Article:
In opposition, C.E.B. relies on La.Ch.Code art. 1168, which provides that " [e]xcept as otherwise specified in this Title,[11] all provisions of the Children's Code remain applicable." Accordingly, he contends that the trial court was required to apply all the relevant provisions of the Louisiana Children's Code when determining whether to allow him to adopt M.A.D. C.E.B. further points out that there is no requirement in La.Ch.Code art. 1138 that support or visitation be court ordered before a father must prove that he " manifested a substantial commitment to his parental responsibility." La.Ch.Code art. 1138. C.E.B. submits that the evidence proved that L.H. knew he was M.A.D.'s biological father since at least December 20, 2009, i.e., very early in T.D.'s pregnancy, because he admitted under oath that he had called the fertility clinic and was informed that T.D. had been inseminated with his sperm. Moreover, trial testimony confirmed that L.H. [14-428 La.App. 3 Cir. 9] had three other illegitimate children, and L.H. testified that he knew how to and had actually obtained DNA testing that confirmed his paternity of those three children. Finally, C.E.B. submits that the evidence belied L.H.'s contention that he made repeated requests

Page 818

for visitation with M.A.D. that were thwarted by T.D.

In Doe v. A.B., 949 So.2d 602, the prospective adoptive parents of Baby D appealed a trial court judgment that upheld the objection of Baby D's biological father to the adoption and ordered that the adoption could not go forward without his consent. Before beginning our review of the trial court record and findings of fact, we confirmed that La.Ch.Code art. 1138 applied to the matter and that the biological father had the burden of " prov[ing] a substantial commitment to his parental responsibilities and that he is a fit parent of his child." Doe v. A.B., 949 So.2d at 604.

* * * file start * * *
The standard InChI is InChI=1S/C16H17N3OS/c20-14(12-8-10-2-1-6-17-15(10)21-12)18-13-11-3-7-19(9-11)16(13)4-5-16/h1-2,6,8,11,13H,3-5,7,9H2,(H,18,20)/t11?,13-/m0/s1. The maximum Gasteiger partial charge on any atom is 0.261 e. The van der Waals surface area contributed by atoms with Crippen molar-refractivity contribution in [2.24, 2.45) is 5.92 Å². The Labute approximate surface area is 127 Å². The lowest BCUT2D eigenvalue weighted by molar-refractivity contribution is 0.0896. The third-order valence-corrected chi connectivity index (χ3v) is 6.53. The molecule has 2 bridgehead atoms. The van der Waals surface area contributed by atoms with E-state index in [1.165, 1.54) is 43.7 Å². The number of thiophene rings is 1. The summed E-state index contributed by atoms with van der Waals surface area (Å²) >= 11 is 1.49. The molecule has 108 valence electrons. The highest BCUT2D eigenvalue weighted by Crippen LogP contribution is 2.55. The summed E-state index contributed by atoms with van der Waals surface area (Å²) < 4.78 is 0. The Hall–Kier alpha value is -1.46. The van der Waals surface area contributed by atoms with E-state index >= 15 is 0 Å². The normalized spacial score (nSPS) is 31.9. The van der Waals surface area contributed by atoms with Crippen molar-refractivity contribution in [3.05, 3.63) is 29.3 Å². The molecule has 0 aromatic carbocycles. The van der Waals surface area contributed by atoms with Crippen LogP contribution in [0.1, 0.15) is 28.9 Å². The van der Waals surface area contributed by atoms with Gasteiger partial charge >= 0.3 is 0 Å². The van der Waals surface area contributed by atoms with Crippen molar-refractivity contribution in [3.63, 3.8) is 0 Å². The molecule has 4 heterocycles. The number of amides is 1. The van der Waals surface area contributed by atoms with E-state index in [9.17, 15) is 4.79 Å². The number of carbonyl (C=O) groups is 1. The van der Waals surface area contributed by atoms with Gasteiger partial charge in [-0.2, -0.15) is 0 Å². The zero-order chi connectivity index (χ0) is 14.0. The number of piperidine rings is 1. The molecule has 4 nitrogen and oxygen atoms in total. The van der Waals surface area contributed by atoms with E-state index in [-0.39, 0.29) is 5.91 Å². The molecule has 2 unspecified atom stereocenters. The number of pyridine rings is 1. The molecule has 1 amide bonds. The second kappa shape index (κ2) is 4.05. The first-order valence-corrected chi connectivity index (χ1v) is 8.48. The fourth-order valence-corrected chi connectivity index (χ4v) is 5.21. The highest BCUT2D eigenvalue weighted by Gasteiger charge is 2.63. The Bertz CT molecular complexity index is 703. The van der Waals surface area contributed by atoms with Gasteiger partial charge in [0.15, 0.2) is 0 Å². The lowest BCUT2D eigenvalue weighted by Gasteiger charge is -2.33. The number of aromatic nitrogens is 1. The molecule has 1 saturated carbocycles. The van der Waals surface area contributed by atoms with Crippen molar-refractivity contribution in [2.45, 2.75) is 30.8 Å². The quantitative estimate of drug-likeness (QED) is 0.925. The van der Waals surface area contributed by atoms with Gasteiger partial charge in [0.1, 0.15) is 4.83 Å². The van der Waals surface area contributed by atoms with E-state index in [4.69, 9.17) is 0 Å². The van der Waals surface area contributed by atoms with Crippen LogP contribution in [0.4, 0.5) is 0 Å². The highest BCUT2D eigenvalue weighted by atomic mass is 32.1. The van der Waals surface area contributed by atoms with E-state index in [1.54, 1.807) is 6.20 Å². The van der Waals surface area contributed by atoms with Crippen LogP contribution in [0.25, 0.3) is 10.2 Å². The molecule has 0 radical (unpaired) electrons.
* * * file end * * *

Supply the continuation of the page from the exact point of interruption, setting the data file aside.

The plain language of La.Ch.Code art. 1247(B) dictates that the alleged father's " rights shall be determined in accordance with the provisions of Articles 1137 through 1143." (Emphasis added.) Since La.Ch.Code art. 1138 is located within that statutorily mandated range of code articles, we conclude that the trial court did not err in applying it to this matter.

In Doe, 949 So.2d 602, after reviewing the evidence presented at the hearing on the biological father's opposition to adoption, we concluded that it did not support a finding that the father had exhibited a substantial commitment to Baby D. Instead, the evidence showed that he made no effort to determine whether he was the father after learning that the mother was pregnant and that even the mother filed, and he was served with, a Notice of Intent to Surrender Baby D for adoption, he failed to visit the child or pay for any of his expenses. In addition, the evidence showed that the father was not fit to parent Baby B given that he had quit school in [14-428 La.App. 3 Cir. 10] the fourth grade, he had a poor work history, and he had not proven that he would be able to provide financial support and a suitable home for Baby D. Thus, we concluded that the trial court committed manifest error in finding that the mother had thwarted the father's attempts to manifest a substantial commitment to Baby D and in finding that the father had met his burden of proof. Doe v. A.B., 949 So.2d 602.

After a thorough review of the testimony and evidence, we find no manifest error in the trial court's decision to terminate L.H.'s parental rights to M.A.D. based on L.H.'s failure to prove that " he was willing to provide support and to visit [M.A.D.] and that he made reasonable attempts to manifest such a parental commitment but was thwarted in his efforts by [T.D.]"

DECREE

For the forgoing reasons, the judgment of the trial court terminating L.H.'s parental rights to his biological son, M.A.D., II, is affirmed. All costs of this proceeding are assessed to L.H.

AFFIRMED.